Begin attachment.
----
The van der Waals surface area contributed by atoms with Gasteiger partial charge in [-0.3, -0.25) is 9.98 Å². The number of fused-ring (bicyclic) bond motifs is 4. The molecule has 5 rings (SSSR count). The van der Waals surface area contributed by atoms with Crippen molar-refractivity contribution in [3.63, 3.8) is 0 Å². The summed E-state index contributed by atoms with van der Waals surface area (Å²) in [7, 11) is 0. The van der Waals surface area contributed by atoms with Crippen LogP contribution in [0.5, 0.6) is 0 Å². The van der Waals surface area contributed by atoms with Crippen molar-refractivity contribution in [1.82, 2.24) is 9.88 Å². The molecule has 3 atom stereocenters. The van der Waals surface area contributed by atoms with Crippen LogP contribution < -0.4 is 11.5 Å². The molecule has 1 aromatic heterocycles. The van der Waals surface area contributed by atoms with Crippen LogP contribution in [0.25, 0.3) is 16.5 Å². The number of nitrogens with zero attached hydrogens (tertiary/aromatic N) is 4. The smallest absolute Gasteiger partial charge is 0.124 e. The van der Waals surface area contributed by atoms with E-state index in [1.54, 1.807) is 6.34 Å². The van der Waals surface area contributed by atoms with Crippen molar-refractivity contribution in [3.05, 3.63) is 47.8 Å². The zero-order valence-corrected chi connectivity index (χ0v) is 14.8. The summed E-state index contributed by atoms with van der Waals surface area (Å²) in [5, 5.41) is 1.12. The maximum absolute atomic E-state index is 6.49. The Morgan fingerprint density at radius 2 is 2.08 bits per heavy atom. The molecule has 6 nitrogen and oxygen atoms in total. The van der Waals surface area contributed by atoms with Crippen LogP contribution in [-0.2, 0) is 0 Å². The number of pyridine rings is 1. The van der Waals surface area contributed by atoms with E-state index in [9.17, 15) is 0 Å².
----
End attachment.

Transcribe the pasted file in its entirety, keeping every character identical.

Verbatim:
The van der Waals surface area contributed by atoms with Gasteiger partial charge in [-0.3, -0.25) is 9.98 Å². The number of fused-ring (bicyclic) bond motifs is 4. The molecule has 5 rings (SSSR count). The van der Waals surface area contributed by atoms with Crippen molar-refractivity contribution in [3.63, 3.8) is 0 Å². The summed E-state index contributed by atoms with van der Waals surface area (Å²) in [7, 11) is 0. The van der Waals surface area contributed by atoms with Crippen LogP contribution in [0.5, 0.6) is 0 Å². The van der Waals surface area contributed by atoms with Crippen molar-refractivity contribution in [1.82, 2.24) is 9.88 Å². The molecule has 3 atom stereocenters. The van der Waals surface area contributed by atoms with Crippen LogP contribution < -0.4 is 11.5 Å². The molecule has 1 aromatic heterocycles. The van der Waals surface area contributed by atoms with Crippen LogP contribution in [0.25, 0.3) is 16.5 Å². The number of nitrogens with zero attached hydrogens (tertiary/aromatic N) is 4. The smallest absolute Gasteiger partial charge is 0.124 e. The van der Waals surface area contributed by atoms with E-state index in [1.54, 1.807) is 6.34 Å². The van der Waals surface area contributed by atoms with Crippen molar-refractivity contribution in [3.05, 3.63) is 47.8 Å². The zero-order valence-corrected chi connectivity index (χ0v) is 14.8. The summed E-state index contributed by atoms with van der Waals surface area (Å²) in [5, 5.41) is 1.12. The maximum absolute atomic E-state index is 6.49. The Morgan fingerprint density at radius 2 is 2.08 bits per heavy atom. The molecule has 6 nitrogen and oxygen atoms in total. The van der Waals surface area contributed by atoms with Crippen LogP contribution in [-0.2, 0) is 0 Å². The number of pyridine rings is 1. The van der Waals surface area contributed by atoms with E-state index in [9.17, 15) is 0 Å².